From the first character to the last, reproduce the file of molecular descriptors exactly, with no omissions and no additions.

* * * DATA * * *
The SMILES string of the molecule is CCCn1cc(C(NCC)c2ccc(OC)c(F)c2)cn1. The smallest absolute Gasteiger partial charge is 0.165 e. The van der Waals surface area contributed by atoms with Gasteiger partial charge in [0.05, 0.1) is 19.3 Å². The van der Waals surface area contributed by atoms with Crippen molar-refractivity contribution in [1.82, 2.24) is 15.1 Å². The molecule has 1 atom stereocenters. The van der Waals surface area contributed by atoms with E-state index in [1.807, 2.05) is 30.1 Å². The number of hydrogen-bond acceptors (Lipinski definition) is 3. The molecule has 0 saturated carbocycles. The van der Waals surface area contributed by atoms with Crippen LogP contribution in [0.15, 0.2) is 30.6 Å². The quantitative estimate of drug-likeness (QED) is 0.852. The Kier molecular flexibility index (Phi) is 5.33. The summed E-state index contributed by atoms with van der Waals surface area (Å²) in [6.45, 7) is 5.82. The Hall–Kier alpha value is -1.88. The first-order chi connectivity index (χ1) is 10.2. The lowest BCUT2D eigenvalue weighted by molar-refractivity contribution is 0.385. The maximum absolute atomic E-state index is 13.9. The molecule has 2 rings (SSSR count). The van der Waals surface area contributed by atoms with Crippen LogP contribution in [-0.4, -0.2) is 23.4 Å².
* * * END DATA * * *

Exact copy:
The SMILES string of the molecule is CCCn1cc(C(NCC)c2ccc(OC)c(F)c2)cn1. The smallest absolute Gasteiger partial charge is 0.165 e. The van der Waals surface area contributed by atoms with Gasteiger partial charge in [0.05, 0.1) is 19.3 Å². The van der Waals surface area contributed by atoms with Crippen molar-refractivity contribution in [1.82, 2.24) is 15.1 Å². The molecule has 1 atom stereocenters. The van der Waals surface area contributed by atoms with E-state index in [1.807, 2.05) is 30.1 Å². The number of hydrogen-bond acceptors (Lipinski definition) is 3. The molecule has 0 saturated carbocycles. The van der Waals surface area contributed by atoms with Crippen LogP contribution in [0.15, 0.2) is 30.6 Å². The quantitative estimate of drug-likeness (QED) is 0.852. The Kier molecular flexibility index (Phi) is 5.33. The summed E-state index contributed by atoms with van der Waals surface area (Å²) in [6.45, 7) is 5.82. The Hall–Kier alpha value is -1.88. The first-order chi connectivity index (χ1) is 10.2. The lowest BCUT2D eigenvalue weighted by molar-refractivity contribution is 0.385. The maximum absolute atomic E-state index is 13.9. The molecule has 2 rings (SSSR count). The van der Waals surface area contributed by atoms with Crippen LogP contribution in [-0.4, -0.2) is 23.4 Å².